Last Updated on July 7, 2023
Penticton is one of just two cities in the world located between two lakes. Visiting beaches and having fun in the water is part of the summer culture in Penticton. The Okanagan and Skaha beaches feature nearly 15-acres of premium, sandy beach, and swimming areas.
Along with the year-round outdoor recreational activities available, agriculture has been an essential supporter of Penticton’s sustenance. Penticton has over 80 wineries in the area, seven craft breweries, two cideries, and three distilleries within easy walking or biking distance of the downtown core.
Kettle Valley Railway Trail – Penticton to Naramata
The Kettle Valley Rail (KVR) Trail is one of the most iconic attractions in Penticton. Stretching 660-km from Hope to Castlegar, BC, the KVR is a decommissioned rail trail that has been converted into a recreational trail network and is part of the Trans Canada Trail. The section of the trail between Penticton and Naramata is arguably the most developed of the entire KVR.
The trail is easily accessible from downtown Penticton. The KVR trail begins just north of the city through some residential neighborhoods. It then follows along the eastern ridge of the Naramata Bench. T
he trail’s scenery is stunning, with views of Okanagan Lake on your left and vineyards on both sides of the route. You can see the plump grapes growing on the grapevines as you walk along the trail.
As you get closer to McColloch Trestle, you will begin to see orchards of Ambrosia apples.
The giant Penticton sign, on Munson Mountain, is one of the city’s defining landmarks. Built by civic boosters in 1937, the large letters spelling out the word Penticton were to put “Penticton on the map,” according to the B.C. Register of Historic Places.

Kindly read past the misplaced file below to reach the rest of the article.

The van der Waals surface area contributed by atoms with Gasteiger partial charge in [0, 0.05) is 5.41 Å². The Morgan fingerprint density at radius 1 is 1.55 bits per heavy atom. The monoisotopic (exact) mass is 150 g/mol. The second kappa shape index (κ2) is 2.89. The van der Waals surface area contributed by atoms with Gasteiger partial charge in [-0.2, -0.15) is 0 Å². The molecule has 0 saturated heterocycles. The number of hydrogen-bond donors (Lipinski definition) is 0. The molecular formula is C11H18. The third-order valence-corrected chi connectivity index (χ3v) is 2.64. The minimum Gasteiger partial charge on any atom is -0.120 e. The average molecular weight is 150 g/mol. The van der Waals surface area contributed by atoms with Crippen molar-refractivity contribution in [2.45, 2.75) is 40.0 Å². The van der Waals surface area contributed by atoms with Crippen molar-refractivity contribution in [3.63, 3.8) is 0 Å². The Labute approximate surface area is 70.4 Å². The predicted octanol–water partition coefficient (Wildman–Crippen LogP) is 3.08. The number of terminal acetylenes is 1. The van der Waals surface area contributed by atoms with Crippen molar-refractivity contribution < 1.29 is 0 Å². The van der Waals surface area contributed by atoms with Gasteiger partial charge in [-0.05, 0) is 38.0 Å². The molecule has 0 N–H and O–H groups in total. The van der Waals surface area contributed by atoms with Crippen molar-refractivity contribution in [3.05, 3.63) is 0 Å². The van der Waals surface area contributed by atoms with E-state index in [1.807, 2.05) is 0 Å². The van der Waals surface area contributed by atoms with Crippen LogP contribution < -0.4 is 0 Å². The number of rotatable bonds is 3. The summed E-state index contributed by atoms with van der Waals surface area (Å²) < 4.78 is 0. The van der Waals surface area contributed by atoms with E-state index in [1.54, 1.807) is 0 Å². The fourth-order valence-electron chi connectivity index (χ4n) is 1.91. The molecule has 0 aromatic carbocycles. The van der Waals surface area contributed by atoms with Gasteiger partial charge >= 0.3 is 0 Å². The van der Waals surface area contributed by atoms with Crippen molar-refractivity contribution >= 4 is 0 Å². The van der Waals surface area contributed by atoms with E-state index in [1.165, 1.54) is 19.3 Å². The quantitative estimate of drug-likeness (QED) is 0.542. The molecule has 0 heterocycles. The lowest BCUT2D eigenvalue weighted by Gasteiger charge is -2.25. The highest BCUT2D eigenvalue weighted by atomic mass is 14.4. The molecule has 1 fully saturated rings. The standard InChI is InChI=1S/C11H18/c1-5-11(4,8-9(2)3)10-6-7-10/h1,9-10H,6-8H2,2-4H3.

Compared to the Hollywood sign, the 83-year-old Penticton sign is more prominent than its Californian counterpart. It measures 54.33 feet high, while the Hollywood sign is only 45 feet tall. The Hollywood sign, though, was built first in 1923.
After the rail line was abandoned, the original trestle on the KVR rail grade was destroyed. The City of Penticton restored the rail grade through the orchards and then rebuilt the bridge in 2001. This trestle forms part of the Trans Canada Trail (The Great Trail).
The KVR Chief Engineer Andrew McCulloch then named this trestle after himself. McCulloch Trestle is north of Munson Mountain on the KVR Trail. It is one of the busiest foot-and-bike bridges in the region and one of the most scenic and most-photographed spots on the KVR trail.
Once you cross over the trestle, you can walk to various vineyards. An alternative option is to visit the Trail Store, only 600-m away. It is open from late spring to late summer. It serves ice cream and delicious Ambrosia apple slushies.
While walking along the Kettle Valley Railway (KVR) Trail from Penticton to Naramata, on the right-hand side, there is a cemetery. Lakeview Cemetery was established in 1910 and is Penticton’s operating cemetery.
This 14-acre property rests at the foot of Munson Mountain, between wineries and the KVR Trail. Lakeview features a manicured lawn with rows of maple and western red cedar trees. It also offers stunning views across Okanagan Lake to the mountains beyond.
In 1910, the Southern Okanagan Land Company had acquired the first five acres of the site. Their first burial was of a man killed in a logging accident. Later, burials included soldiers from the First and Second World Wars.
Naramata Centre Beach
While visiting Naramata, make sure you visit this peaceful park by the water. There is plenty of shade from the trees and a beautiful sandy beach to swim in. It is a lovely place to relax and enjoy a book or a picnic.